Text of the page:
“Zero Waste” program

Unfortunately, this source of supply is not sufficient to meet demand. That’s where one of FHCS’ largest retail partners comes in. The biggest name in U.S. retail has launched a “Zero Waste” program and is more than happy to have a supplier take its waste. Source material can be large shipping and storage boxes that have been damaged before being sold, or packaging for products such as disposable contact lenses. But white material is also is used. For example, former ingredient buckets for supermarket bakeries now get a new lease of life in Vileda products, after having been cleaned beforehand.

It took two years until the red parts could finally pass our internal quality tests.

Jim Merret, Regional Senior Manager Procurement North America Production

It took a long time to get to that point. Work with the supplier on an exclusive formula for colorless copolymer polypropylene (PP), as the experts call it, began back in 2014. “It took two years for the red parts to pass our internal quality tests for the first time,” Merret recalls. You have to think of it like a chef working on a new recipe, as he explains: “The incoming waste products are tested in the supplier factories to determine which properties the material has. Once that’s been figured out, the other ingredients are fine-tuned in a trial and error process.” These include such things as additives to influence the melting temperature or what are known as ‘impact modifiers’, which make the later product resistant to breakage.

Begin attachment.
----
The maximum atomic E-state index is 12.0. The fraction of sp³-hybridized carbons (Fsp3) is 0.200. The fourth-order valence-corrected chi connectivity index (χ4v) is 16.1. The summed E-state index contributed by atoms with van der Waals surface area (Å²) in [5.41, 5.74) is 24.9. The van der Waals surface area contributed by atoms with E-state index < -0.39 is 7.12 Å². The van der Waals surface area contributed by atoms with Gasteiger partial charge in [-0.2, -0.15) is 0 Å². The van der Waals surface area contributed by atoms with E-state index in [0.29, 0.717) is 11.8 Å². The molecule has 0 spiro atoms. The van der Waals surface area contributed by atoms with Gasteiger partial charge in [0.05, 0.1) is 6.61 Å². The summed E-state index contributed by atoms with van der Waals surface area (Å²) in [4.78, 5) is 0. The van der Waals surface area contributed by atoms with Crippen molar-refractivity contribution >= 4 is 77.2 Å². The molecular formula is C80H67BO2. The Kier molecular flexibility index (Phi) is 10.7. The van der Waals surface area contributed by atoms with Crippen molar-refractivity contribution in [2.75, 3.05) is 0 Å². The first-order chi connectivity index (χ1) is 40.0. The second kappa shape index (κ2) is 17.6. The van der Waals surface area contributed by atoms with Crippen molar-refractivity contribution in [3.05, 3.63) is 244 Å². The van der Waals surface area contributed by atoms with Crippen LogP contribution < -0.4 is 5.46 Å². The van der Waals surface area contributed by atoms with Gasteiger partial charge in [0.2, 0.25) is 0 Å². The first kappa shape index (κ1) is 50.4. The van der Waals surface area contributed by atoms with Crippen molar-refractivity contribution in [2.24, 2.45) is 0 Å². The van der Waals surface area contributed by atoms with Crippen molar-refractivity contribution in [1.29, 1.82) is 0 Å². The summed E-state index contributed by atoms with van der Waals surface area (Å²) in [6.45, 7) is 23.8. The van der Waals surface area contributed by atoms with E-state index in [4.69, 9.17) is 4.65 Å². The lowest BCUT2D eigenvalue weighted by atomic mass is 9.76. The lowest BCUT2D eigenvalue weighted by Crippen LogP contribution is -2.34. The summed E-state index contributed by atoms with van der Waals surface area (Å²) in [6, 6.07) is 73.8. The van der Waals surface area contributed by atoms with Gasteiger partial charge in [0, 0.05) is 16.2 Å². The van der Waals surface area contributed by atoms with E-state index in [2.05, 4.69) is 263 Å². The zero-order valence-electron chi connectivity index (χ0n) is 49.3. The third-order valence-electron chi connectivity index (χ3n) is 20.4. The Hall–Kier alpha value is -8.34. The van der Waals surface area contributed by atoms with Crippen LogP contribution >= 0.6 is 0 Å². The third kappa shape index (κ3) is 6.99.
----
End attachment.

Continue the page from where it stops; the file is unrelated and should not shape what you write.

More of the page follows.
The right recipe

To begin with, the result was not entirely satisfactory. While recycled plastic was now being used for the red parts as well, the formula had not yet been perfected for all products. “There were certain performance criteria for stability that we couldn’t meet,” Merret explains. So more research was done. For several years now, there has been no need to retool machines in production – regardless of whether the base material is conventional plastic, pure recyclate or mixtures of the two.

Through these and other innovations, FHCS has continuously increased the proportion of recycled plastics in its product range in recent years. For all-plastic products, the figure rose from 15 to more than 40 percent. Almost all Vileda plastic packaging is now recyclable. The company has also launched “Love it Clean,” an initiative to promote greater sustainability.

Meanwhile, the development team in Aurora has not been sitting back and taking it easy. They are working hard on creating even more sustainable innovations. In the future, for example, an increasing number of products from Freudenberg’s FHCS plants will be made of recycled plastic – thanks in part to the Aurora team’s wizardry.

  • Visual inspection

    A production employee carrying out a visual inspection. Experience shows that the quality of products made from recycled material is just as high as those made from new plastic.

  • Assembling

    The red carrying handle made of 100 percent recycled material is attached to the bucket fully automatically.